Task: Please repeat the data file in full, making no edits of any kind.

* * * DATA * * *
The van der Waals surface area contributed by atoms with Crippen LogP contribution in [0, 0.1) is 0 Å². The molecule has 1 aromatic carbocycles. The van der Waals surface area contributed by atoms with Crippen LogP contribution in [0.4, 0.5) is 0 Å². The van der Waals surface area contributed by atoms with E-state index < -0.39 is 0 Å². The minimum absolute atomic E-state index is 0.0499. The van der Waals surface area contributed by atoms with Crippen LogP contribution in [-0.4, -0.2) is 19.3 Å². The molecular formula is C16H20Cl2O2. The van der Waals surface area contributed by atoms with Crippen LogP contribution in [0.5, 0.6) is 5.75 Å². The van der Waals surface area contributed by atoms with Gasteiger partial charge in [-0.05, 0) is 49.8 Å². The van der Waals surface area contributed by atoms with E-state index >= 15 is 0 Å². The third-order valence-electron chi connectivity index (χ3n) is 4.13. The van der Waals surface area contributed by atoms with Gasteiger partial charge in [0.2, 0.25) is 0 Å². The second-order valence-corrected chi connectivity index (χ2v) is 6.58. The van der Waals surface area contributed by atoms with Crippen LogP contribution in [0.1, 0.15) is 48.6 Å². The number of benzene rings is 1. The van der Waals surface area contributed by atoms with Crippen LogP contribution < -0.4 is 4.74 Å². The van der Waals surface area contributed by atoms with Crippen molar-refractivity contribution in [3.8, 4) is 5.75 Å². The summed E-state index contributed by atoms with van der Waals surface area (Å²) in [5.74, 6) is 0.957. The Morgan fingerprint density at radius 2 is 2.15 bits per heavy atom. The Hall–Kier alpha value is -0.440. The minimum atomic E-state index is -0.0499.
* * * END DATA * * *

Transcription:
The van der Waals surface area contributed by atoms with Crippen LogP contribution in [0, 0.1) is 0 Å². The molecule has 1 aromatic carbocycles. The van der Waals surface area contributed by atoms with Crippen LogP contribution in [0.4, 0.5) is 0 Å². The van der Waals surface area contributed by atoms with E-state index < -0.39 is 0 Å². The minimum absolute atomic E-state index is 0.0499. The van der Waals surface area contributed by atoms with Crippen LogP contribution in [-0.4, -0.2) is 19.3 Å². The molecular formula is C16H20Cl2O2. The van der Waals surface area contributed by atoms with Crippen LogP contribution in [0.5, 0.6) is 5.75 Å². The van der Waals surface area contributed by atoms with Gasteiger partial charge in [-0.05, 0) is 49.8 Å². The van der Waals surface area contributed by atoms with E-state index >= 15 is 0 Å². The third-order valence-electron chi connectivity index (χ3n) is 4.13. The van der Waals surface area contributed by atoms with Gasteiger partial charge in [0.2, 0.25) is 0 Å². The second-order valence-corrected chi connectivity index (χ2v) is 6.58. The van der Waals surface area contributed by atoms with Crippen LogP contribution in [0.1, 0.15) is 48.6 Å². The number of benzene rings is 1. The van der Waals surface area contributed by atoms with Crippen LogP contribution < -0.4 is 4.74 Å². The van der Waals surface area contributed by atoms with Crippen molar-refractivity contribution in [3.8, 4) is 5.75 Å². The summed E-state index contributed by atoms with van der Waals surface area (Å²) in [5.74, 6) is 0.957. The Morgan fingerprint density at radius 2 is 2.15 bits per heavy atom. The Hall–Kier alpha value is -0.440. The minimum atomic E-state index is -0.0499.